The legal challenges to Heathrow expansion earlier in the year were to do with the government’s policy to support the new runway. This is about the actual application to permit one to be built.
The rules are quite prescriptive. A list of around 100 statutory bodies must be sent the consultation materials, as must all owners of land who the project promoter thinks may have a compensation claim. In the case of airport expansion, that would include those whose property values are expected to drop, principally because of noise, which in Heathrow’s case will probably run into tens if not hundreds of thousands. So, quite an exercise in sticking stamps on envelopes. There should also be a wider "community consultation" of those living or working in the vicinity. That is why Heathrow is arranging 43 consultation events during July and August across a wide area to allow people to ask about its proposals.
The current record number of responses to a statutory consultation under the Development Consent Order (DCO) regime was for the Lower Thames Crossing, which received around 30,000 for its consultation late last year. It is likely to be knocked off gold medal position by Heathrow expansion.
The consultation is only statutorily required to run for four weeks, but Heathrow has chosen to run its over 12, albeit including the summer holiday period. Fair enough, given how much reading material it has published, corresponding to the large scale of the project. The Planning Act 2008 was brought in specifically to receive this runway project and a suite of new nuclear power stations, so it should be able to handle it.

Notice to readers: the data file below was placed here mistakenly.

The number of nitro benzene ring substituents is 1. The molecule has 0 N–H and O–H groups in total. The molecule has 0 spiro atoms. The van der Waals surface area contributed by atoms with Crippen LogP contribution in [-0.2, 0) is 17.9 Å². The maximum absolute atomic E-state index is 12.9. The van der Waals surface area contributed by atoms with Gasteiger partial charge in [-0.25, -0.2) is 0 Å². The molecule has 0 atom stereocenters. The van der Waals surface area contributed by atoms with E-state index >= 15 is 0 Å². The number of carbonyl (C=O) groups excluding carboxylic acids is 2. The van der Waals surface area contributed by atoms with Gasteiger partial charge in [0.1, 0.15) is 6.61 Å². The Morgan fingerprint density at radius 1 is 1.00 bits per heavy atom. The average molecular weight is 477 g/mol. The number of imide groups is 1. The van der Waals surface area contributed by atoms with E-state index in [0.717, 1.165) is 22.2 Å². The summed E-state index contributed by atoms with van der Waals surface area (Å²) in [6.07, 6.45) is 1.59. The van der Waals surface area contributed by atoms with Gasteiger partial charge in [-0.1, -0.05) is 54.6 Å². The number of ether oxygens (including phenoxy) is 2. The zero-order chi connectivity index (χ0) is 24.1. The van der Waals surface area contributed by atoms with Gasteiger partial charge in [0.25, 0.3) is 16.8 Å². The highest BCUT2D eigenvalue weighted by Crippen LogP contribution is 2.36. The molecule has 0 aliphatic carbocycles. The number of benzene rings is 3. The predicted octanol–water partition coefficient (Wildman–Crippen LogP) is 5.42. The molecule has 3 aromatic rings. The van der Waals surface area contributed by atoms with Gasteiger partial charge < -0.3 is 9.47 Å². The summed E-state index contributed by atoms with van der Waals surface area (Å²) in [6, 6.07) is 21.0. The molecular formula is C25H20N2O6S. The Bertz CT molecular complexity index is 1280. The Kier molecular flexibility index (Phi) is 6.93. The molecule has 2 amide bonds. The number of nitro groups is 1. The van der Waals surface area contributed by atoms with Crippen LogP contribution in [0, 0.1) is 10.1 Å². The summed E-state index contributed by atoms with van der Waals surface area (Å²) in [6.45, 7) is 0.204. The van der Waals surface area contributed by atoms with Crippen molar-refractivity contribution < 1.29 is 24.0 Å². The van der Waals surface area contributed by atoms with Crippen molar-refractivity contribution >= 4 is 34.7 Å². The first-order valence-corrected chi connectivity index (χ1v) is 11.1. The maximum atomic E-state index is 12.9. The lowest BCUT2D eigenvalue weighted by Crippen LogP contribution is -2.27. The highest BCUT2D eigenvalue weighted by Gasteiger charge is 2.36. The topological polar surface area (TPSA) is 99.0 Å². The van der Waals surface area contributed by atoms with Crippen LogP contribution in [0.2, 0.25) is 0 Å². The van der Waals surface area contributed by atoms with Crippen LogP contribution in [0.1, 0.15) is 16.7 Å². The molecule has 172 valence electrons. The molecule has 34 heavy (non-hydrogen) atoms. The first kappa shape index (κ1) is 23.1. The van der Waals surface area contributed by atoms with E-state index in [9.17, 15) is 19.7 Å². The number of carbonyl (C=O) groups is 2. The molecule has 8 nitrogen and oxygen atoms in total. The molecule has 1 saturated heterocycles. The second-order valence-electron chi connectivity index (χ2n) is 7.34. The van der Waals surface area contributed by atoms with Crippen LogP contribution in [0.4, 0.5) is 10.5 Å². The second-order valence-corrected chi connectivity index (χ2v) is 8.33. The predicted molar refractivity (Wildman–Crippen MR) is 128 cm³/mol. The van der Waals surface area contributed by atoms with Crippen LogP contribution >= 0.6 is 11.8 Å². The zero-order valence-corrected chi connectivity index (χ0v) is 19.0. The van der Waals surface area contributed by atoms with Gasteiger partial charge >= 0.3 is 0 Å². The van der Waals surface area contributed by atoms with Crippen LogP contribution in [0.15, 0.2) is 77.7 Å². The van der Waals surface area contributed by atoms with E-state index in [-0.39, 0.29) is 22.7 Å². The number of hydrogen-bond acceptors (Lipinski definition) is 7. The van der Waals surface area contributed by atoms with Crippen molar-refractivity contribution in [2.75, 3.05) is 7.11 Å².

The runway is "just" a piece of asphalt. It is the associated infrastructure that makes up the bulk of the project, including burying the M25 so the runway can be built over the top of it. A new terminal close to the runway will be called "5XN" — what’s wrong with "Terminal 6"?
The runway is in fulfilment of the Airports National Policy Statement (NPS), which applies to "schemes at Heathrow that include a runway of at least 3,500m in length and that are capable of delivering additional capacity of at least 260,000 air transport movements per annum". The runway that is the subject of this consultation is precisely 3,500m long and promises additional capacity of exactly 260,000 air transport movements – one centimetre shorter or one flight fewer and the NPS would not have applied to it. But it is well above the threshold that requires a DCO, which is an increase in capacity of ten million passengers a year – the increase will be about 40 million.
Angus Walker is a partner at BDB Pitmans